If it was difficult gauging the outlook for the U.S. market in the past, it is much more so now. Economic challenges are the greatest in a century, and uncertainty about government policy will persist until the presidential election in November. Nevertheless, most analysts believe, as the latest version of the Value Line Investment Survey puts it, that “the U.S. economy is sufficiently resilient to keep earnings trending irregularly higher next year and for stocks to press forward in kind.”

Furthermore, stock purchases by corporate insiders are bullish again — and that is usually a signal of confidence for six to 12 months ahead. Defensive stocks and dividend-paying stocks are favoured, as well as lower-risk industries. Canadian investors will find many prospects in U.S. consumer industries and high technology — sectors with little representation in Canada.

Within these sectors, multinational firms have appeal because their size enables them to withstand economic blows that would cripple smaller firms. Multinationals have built-in geographical diversification as well as strong and, in many cases, improving balance sheets; half of the firms in the S&P 500 composite index had cut their debt in 2011.

A major reason to invest in multinationals is to get exposure to emerging markets. Although there are some near-term risks — particularly, a hard landing in China — most analysts expect emerging Asia and Latin America to continue growing.

“I’d rather participate in emerging markets by buying U.S. multinationals that get 50% or more of their revenue [from] abroad,” says Joe Rosenberg, chief investment strategist with New York-based Loews Corp.

For example, energy firm Chevron Corp. derived 73% of its sales in 2010 from outside the U.S. Colgate-Palmolive Co.’s percentage was even higher, at 77%. General Electric Co., Hewlett-Packard Co., Intel Corp., Oracle Corp., Pfizer Inc., 3M Co. and Johnson & Johnson had more than half their sales originate outside the U.S. — or the U.S. and Canada.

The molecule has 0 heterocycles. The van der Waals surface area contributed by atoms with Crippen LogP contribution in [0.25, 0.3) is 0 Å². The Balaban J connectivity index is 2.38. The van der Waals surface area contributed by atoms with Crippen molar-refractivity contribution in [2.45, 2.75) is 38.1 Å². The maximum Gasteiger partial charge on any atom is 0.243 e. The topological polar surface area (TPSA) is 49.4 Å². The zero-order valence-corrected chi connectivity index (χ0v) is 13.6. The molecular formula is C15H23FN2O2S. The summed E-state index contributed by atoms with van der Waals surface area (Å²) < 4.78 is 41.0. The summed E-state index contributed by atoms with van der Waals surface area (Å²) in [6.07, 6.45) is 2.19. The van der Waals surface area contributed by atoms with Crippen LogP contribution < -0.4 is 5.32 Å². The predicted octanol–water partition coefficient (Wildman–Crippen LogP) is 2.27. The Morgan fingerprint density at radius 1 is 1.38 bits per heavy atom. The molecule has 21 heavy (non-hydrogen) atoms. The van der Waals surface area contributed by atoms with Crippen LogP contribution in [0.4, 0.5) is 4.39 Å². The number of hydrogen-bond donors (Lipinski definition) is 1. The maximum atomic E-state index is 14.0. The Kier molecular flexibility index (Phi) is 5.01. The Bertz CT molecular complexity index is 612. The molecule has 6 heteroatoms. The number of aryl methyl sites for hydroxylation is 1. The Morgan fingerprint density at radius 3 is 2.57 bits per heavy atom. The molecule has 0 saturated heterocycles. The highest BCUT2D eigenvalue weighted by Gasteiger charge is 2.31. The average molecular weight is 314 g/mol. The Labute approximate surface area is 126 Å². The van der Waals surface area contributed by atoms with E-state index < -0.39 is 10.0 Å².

Multinationals also continue to seek expansion abroad. Kraft Foods Inc. reports India is a key market in its growth strategy. Pharmaceutical firm Eli Lilly & Co. will continue to invest in China despite the challenges, including intellectual property theft.

Another reason to consider multinationals and other large-cap U.S. firms is that most pay dividends and have a history of raising them regularly. Corporate size cuts risk, including the risk of dividend cuts or omissions. More than 300 companies in the S&P 500 composite index had increased their payment in 2011 or paid an initial dividend; none omitted a payment.

If you weight the sectors of the S&P 500 composite index by dividend payments, consumer staples is at the top. It accounted for almost 16% of dividends in 2011 — well above its sector capitalization weighting. Health care, industrials, information technology and energy each contributed between 10% and 13% of the S&P 500 composite index’s dividends. The financial services sector, which is not in favour, provided 12% of dividends.

Analysts with Standard & Poor’s Financial Services LLC recommend emphasizing consumer and IT stocks, as they are either defensive or lower-risk. Consumer staples have the added appeal of offering the third-highest average dividend yield, after the telecommunications and utilities sectors.

Within the energy sector, U.S. integrated oil and gas companies have appeal for clients who want conservative energy exposure. These companies have long-term stability and pay steady dividends.

As for U.S. financials, they are troubled because of lingering loan and mortgage risks and the dearth of lending.